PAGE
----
UK Law Commission publishes final report on Arbitration Act review

Following two consultations, the UK Law Commission has published its final report on the review of the Arbitration Act 1996. 

Ciarb welcomes the proposed changes, the majority of which are in line with our recommendations, which were informed by input from our membership. 

The UK Law Commission says it listened to consultees’ feedback ‘that the Act works well, and that root and branch reform is not needed or wanted.’ In summary, it recommends the following major initiatives: 

  1. Codification of the statutory duty of disclosure 
  1. Strengthening of arbitrator immunity around resignation and applications for removal 
  1. Introduction of a power to make an arbitral award on a summary basis 
  1. An improved framework for challenges to awards under section 67 on the basis that the tribunal lacked jurisdiction 
  1. A new rule on the governing law of an arbitration agreement 
  1. Clarification of court powers in support of arbitral proceedings, and in support of emergency arbitrators.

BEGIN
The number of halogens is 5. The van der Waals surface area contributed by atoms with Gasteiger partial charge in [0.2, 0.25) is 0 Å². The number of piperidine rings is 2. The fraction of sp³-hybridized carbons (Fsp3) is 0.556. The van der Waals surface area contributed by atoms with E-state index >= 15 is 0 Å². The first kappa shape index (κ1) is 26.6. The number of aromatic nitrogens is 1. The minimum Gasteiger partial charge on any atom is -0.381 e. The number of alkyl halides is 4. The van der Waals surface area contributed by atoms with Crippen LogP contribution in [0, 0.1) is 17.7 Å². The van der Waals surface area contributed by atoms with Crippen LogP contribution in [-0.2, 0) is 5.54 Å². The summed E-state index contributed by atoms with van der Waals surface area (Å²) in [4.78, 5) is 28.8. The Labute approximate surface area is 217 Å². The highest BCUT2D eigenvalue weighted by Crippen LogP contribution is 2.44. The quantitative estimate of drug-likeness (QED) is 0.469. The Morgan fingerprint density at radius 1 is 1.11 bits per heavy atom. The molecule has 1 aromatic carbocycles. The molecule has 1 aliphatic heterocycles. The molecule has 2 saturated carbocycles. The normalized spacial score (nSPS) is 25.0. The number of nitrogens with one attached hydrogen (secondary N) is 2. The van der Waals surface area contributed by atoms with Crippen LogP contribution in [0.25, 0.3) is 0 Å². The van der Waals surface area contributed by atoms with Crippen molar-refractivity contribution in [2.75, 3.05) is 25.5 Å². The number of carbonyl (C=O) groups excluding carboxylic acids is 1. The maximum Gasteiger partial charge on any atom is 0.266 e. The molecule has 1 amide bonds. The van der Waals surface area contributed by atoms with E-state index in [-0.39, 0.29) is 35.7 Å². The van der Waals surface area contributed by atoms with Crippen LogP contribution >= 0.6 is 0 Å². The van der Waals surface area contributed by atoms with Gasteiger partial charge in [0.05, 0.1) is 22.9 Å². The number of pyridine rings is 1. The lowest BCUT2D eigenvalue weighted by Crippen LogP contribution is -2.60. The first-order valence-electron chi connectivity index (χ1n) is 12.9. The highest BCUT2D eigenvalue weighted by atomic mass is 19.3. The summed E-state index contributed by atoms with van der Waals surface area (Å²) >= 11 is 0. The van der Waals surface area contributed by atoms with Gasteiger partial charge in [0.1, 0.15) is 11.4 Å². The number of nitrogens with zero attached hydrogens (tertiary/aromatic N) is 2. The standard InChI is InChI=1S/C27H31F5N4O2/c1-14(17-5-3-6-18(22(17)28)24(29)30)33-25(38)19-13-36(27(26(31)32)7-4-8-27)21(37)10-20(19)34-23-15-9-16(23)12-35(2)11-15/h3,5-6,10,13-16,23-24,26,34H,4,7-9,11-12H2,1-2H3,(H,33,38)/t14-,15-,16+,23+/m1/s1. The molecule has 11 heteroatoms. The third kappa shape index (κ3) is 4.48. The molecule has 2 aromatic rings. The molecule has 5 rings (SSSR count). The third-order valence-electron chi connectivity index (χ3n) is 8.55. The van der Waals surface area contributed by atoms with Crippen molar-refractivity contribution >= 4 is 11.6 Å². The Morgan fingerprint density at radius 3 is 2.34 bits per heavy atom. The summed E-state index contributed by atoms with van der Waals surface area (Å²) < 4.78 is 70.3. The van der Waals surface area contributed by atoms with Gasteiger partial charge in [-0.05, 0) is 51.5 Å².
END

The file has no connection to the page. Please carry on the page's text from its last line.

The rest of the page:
It also recommends ‘minor corrections’ as follows: 

  • Making appeals available from an application to stay legal proceedings. 
  • Simplifying preliminary applications to court on jurisdiction and points of law. 
  • Clarifying time limits for challenging awards. 
  • Repealing unused provisions on domestic arbitration agreements. 

Catherine Dixon, CEO of Ciarb, says, “It is a sign of the Arbitration Act 1996’s strength and value that only specific changes to ensure that Act remains current, have been recommended as opposed to an overhaul. As well as underpinning the attractiveness and competitiveness of London as an arbitration seat, the Act forms the basis of legislation in many other jurisdictions, lending global significance to this development. Ciarb worked closely with the UK Law Commission to inform the review. We support regular review of such legislation to ensure arbitration remains effective, fit for purpose, and a viable means of justice in a modern world.” 

The report is accompanied by a draft Bill containing proposed amendments to effect the recommendations. The report and draft Bill will be presented to Government to decide which recommendations to implement and whether the Bill should be introduced into Parliament. 

Read Ciarb’s responses to the first consultation and